It’s 2020, at this point almost every human has had their photo taken and posted somewhere on the internet. Whether it be social media, videos, or articles, it’s information that for most of us is publicly accessible. But should that information be added to a database to be used primarily by law enforcement for facial recognition?
Clearview AI, who is scraping images from public sites to be added to this database, says it’s his companies First Amendment right.
The database consists of more than 3 billion images, and Clearview AI is scraping YouTube, Facebook, Twitter, LinkedIn and Venmo to continuously add more. Already, “Facebook, Twitter and Google have sent cease-and-desist letters to Clearview, saying data scraping violates their terms of services.”
Clearview AI’s CEO Hoan Ton continues to defend his practices siting “the first item in the Bill of Rights.”
As this is a large and ongoing legal dispute, lawyers are “finding plenty of holes in the company’s argument,” first being that the First Amendment “protections apply only in cases where the government interferes with someone’s speech.” Second, an “activity” protected by the First Amendment could be in fact breaking a different law and therefore punishable. Third, the First Amendment argument has failed in previous data collection cases.
Tiffany C. Li, private attorney and visiting professor at Boston University School of Law says what we’re all thinking, “It’s really frightening if we get into a world where someone can say, ‘the First Amendment allows me to violate everyone’s privacy.”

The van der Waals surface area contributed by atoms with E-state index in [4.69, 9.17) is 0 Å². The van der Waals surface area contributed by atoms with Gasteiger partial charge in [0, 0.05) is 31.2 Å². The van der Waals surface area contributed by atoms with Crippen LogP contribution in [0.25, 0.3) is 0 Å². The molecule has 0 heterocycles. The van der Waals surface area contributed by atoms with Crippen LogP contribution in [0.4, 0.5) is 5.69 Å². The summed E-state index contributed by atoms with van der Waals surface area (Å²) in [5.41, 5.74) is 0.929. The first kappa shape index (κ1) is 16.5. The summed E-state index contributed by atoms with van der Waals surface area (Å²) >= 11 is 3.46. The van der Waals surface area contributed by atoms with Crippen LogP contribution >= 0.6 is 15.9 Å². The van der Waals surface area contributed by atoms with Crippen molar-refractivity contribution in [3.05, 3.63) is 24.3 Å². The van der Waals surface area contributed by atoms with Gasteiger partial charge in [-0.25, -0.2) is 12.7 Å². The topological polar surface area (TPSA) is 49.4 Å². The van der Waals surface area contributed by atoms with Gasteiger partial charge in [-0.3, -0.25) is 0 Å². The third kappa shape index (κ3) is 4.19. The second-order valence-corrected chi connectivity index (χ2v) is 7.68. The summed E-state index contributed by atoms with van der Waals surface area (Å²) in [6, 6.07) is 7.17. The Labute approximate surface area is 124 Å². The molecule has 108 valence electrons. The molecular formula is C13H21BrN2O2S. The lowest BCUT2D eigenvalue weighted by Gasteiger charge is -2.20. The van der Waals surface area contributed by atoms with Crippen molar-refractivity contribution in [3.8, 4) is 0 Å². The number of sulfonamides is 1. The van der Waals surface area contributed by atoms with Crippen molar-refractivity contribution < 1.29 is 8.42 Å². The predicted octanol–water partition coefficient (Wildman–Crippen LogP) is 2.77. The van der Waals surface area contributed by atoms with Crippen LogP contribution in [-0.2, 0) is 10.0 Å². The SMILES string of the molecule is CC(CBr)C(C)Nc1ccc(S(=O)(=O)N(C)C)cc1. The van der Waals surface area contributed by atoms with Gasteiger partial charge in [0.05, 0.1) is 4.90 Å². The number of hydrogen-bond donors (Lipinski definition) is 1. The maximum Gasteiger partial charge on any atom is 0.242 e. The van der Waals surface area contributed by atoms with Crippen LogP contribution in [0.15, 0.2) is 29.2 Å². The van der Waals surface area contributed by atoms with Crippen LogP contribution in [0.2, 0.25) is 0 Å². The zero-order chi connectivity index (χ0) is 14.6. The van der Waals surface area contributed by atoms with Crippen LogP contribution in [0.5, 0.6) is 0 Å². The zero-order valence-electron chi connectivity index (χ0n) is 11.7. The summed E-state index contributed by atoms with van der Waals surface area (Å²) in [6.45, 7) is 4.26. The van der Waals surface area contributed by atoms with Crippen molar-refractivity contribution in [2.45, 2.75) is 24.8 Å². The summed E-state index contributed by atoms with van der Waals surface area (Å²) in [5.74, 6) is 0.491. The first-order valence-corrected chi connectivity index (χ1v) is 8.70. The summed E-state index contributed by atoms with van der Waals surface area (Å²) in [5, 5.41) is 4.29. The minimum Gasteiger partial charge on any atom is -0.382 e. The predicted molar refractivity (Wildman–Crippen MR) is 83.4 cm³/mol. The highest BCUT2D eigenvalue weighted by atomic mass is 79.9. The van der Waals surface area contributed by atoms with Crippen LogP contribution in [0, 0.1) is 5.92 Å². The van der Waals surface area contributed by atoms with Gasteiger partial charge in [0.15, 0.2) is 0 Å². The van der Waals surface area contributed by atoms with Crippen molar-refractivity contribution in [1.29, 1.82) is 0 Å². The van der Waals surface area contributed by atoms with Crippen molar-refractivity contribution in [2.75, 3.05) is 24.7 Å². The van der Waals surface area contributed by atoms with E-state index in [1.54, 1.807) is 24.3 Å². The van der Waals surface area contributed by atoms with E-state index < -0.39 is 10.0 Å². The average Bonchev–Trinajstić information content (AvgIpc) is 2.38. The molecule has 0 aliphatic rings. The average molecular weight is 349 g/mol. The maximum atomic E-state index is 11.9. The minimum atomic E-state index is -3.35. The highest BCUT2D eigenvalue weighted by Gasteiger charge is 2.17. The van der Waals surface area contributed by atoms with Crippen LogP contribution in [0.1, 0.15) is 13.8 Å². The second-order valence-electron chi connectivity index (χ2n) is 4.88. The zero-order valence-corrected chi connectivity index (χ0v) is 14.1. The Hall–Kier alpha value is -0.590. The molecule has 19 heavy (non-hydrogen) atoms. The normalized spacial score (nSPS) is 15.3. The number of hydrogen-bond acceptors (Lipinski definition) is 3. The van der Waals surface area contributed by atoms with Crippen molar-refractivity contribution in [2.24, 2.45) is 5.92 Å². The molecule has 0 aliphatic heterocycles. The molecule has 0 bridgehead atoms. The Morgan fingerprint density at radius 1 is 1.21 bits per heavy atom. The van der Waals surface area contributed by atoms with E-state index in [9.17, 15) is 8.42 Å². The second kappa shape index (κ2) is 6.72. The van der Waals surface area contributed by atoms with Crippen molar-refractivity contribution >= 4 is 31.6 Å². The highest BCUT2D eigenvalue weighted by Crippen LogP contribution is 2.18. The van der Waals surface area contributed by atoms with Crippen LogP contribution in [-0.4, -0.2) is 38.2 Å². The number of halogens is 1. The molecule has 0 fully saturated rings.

Although The First Amendment protects against government interference in free speech, it does not engage with private businesses who create their own rules and regulations (another reason “arguments that Twitter and Facebook violate the First Amendment by “censoring” posts also often fall flat.”)
Data scraping is not the only issue either, the use of what’s been scraped “could still violate privacy and biometrics laws across the US,” according to Albert Fox Cahn, a civil rights and technology attorney.
Clearview AI is already facing a class action lawsuit in the state of Illinois, the claim is that state biometrics laws were violated by the company.
Cahn details that although one law may protect you, you’re not protected by all laws. The idea that these public images are being used to accumulate a profit constitutes biometrics surveillance, which is legally different than creating a “directory.”
Not all public networks have won when fighting data scraping. In 2017 LinkedIn told data analytics firm hiQ that it was violating its terms of service and the Computer Fraud and Abuse Act, only to be shut down as the First Amendment won the case for hiQ.
The situation with Clearview AI is different, and biometric privacy laws may be the only way to combat its data scraping practices.
“Even if they’re protected for the purposes of scraping, that doesn’t mean they’re protected for the ways they’re using that data for biometric surveillance,” Cahn explains.
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– Emmy Seigler